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Scientist Gorden Videen at the Army Research Laboratory has invented a rotating, spherical beam splitter for optical devices.
The patented technology is available via license agreement to companies that would make, use, or sell it commercially.
A conventional beam splitter comprises a cube of optically-transparent material that encases a thin layer of semi-reflecting material oriented diagonally across its interior.
About half of the light entering one face of the beam splitter is reflected by the semi-reflecting material through an adjacent face as a reflected light beam. The remaining portion of the light from the incident light is transmitted by the layer of semi-reflecting material through the opposite face as a transmitted light beam. Beam splitters are used in optical devices such as in scanners, interferometers, and back-scattering detectors.
One problem associated with conventional cubic beamsplitters is distortion caused by light striking the beam splitter’s face at oblique, i.e., non-perpendicular, angles. The transmission through the beamsplitter is refracted according to Fresnel’s Equations. The resulting light beam is parallel to the incident beam but displaced from it. The amount of displacement depends on the angle of incidence and the index of refraction of the optical materials used in the beamsplitter.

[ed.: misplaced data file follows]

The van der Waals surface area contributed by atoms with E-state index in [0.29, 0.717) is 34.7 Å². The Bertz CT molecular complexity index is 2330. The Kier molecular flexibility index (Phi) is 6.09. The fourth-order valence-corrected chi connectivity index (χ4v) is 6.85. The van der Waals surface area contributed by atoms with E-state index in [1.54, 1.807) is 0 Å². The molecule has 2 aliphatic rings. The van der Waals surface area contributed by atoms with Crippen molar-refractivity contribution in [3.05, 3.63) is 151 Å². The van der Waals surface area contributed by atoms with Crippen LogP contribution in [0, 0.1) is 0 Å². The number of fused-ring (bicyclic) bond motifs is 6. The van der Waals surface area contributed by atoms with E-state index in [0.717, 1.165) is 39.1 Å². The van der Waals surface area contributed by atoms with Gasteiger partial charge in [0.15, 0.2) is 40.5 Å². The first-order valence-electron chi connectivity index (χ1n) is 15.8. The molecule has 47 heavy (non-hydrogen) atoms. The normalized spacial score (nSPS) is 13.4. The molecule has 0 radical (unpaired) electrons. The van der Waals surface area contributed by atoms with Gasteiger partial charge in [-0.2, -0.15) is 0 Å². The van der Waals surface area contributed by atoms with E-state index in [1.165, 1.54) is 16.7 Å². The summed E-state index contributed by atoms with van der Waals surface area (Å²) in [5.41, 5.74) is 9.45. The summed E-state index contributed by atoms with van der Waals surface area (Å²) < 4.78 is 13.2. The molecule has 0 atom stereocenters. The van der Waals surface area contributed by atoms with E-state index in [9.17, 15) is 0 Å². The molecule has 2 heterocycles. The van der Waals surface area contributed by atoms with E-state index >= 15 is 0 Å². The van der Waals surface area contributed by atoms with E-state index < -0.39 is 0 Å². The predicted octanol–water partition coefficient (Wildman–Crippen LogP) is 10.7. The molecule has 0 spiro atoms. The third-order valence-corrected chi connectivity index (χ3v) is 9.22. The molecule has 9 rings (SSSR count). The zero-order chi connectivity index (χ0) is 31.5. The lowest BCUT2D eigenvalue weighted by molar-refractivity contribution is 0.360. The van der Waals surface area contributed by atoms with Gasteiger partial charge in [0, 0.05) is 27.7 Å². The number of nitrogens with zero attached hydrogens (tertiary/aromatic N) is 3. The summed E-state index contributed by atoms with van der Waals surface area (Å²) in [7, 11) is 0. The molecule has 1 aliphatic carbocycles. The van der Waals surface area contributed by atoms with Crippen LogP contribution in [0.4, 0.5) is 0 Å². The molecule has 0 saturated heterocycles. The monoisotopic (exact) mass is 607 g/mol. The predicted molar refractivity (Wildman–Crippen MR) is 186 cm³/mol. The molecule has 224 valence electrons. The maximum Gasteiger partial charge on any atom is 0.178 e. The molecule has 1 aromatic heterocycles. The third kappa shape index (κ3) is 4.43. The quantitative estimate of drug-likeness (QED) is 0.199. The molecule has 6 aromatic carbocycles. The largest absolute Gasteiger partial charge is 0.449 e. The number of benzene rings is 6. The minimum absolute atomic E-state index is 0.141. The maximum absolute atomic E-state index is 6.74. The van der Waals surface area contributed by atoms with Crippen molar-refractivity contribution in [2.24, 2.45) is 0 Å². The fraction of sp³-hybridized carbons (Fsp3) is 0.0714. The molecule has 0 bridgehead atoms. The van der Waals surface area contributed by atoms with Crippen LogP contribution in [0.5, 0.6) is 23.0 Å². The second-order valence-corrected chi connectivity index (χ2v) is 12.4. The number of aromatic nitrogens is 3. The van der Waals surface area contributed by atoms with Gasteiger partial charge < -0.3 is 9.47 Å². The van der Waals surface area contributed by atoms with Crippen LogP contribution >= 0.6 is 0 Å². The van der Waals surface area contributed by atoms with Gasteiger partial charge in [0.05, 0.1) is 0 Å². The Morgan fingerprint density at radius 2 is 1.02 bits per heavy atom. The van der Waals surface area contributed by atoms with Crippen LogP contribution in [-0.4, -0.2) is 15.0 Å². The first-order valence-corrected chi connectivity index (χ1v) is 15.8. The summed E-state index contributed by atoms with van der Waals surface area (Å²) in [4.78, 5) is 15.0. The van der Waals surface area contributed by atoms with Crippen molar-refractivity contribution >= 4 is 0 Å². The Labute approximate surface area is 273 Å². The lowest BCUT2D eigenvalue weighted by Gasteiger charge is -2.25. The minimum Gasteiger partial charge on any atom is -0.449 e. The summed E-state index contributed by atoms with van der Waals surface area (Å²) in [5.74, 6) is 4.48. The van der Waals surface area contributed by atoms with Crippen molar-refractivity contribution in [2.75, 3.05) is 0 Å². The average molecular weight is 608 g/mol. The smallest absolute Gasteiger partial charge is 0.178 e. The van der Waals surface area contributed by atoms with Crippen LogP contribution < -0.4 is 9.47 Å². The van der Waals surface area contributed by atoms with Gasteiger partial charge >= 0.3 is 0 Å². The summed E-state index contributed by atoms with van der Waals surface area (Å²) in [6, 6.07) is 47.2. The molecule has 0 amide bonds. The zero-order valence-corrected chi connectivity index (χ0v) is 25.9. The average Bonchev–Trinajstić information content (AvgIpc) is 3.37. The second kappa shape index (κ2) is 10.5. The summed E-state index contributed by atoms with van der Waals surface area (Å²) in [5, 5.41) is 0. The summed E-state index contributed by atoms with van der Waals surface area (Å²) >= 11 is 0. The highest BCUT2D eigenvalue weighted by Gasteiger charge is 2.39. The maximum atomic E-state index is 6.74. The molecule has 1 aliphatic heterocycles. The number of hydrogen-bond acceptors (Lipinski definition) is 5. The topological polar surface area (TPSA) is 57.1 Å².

The ARL researcher has invented a spherically shaped beam splitter to address these challenges.
One significant advantage of a spherical over a cubical beam splitter is that light can be transmitted and received at an angle that is normal to its exterior surface. Therefore, at least some of the light can be propagated without distortion. A rotation mechanism can be configured to revolve the beamsplitter around more than one axis, or in tandem with the light source.
- Wide range of applications in optical devices such as scanners, interferometers, and back-scattering detectors
- Can rotate around multiple axes
- Reduces optical distortion
- Businesses can commercialize the technology by licensing U.S. Patent 7,701,638 from the Army
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